“The SENSCIS trial reflected a real-world population and allowed broad inclusion criteria,” Prof. Christopher Denton (University College London, UK) explained1,2. “Our analysis aimed to assess the effect of nintedanib on the rate of forced vital capacity (FVC) decline but focusing on subjects with risk factors for rapid FVC decline,” he said. Post-hoc, the rate of decline in FVC (mL/year) over 52 weeks was analysed in subjects with the following 4 risk factors at baseline: early SSc (<18 months since the onset of first non-Raynaud symptom); elevated inflammatory markers (CRP ≥6 mg/L and/or platelets ≥330 x 109/L); and significant skin fibrosis using 2 approaches: modified Rodnan skin score (mRSS) 15–40 or mRSS ≥ 6.
Compared with the total population of the SENSCIS trial, participants with 1 of the 4 characteristics had a numerically greater decline in lung function. “Conversely, once these patients are on nintedanib, there is a stabilisation,” Prof. Denton said. These results support the prompt initiation of nintedanib in patients with SSc-ILD to preserve lung function and improve patient outcomes.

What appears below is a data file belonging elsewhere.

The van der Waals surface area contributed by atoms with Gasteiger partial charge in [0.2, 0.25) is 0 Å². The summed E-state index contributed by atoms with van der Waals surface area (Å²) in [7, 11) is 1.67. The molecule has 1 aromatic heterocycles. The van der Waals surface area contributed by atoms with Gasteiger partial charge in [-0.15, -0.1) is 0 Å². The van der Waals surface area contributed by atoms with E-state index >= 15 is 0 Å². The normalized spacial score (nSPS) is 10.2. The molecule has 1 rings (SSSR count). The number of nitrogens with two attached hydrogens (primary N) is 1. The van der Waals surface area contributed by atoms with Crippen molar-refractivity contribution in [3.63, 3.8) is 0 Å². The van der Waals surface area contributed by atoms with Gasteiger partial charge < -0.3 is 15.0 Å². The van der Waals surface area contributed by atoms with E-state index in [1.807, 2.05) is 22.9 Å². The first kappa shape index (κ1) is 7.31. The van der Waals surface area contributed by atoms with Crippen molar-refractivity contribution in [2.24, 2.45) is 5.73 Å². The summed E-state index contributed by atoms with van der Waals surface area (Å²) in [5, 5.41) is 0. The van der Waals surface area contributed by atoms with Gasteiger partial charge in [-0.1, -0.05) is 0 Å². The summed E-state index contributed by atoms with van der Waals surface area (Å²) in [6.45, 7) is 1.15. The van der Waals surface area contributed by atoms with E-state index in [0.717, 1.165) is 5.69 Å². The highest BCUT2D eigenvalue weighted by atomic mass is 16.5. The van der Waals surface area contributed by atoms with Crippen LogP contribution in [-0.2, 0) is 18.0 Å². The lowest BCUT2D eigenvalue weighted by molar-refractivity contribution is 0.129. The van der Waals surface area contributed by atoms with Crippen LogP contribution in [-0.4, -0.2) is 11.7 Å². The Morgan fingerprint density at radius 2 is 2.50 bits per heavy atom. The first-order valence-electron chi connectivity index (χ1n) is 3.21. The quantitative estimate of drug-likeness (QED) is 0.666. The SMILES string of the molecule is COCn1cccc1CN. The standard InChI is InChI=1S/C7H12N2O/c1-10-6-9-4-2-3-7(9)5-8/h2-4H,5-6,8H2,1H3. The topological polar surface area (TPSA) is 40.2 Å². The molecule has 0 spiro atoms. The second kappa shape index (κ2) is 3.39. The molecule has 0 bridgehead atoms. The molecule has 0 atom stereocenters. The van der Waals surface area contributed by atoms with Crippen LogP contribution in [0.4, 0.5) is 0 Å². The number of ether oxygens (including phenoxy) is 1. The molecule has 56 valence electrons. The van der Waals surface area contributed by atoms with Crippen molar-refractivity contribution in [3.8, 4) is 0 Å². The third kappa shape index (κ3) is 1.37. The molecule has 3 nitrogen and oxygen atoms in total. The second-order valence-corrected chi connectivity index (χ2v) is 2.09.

“I think this is an important analysis in terms of our clinical practice and perhaps future trial designs. It does support using nintedanib in this group of patients that might be at particular risk for lung function decline,” Prof. Denton concluded.
1. Denton CP, et al. Effect of nintedanib in patients with systemic sclerosis-associated interstitial lung disease (SSc-ILD) and risk factors for rapid decline in forced vital capacity: further analyses of the SENSCIS trial. OP0157, EULAR 2022, 1-4 June, Copenhagen, Denmark.
2. Distler O, et al. N Engl J Med 2019; 380:2518–2528.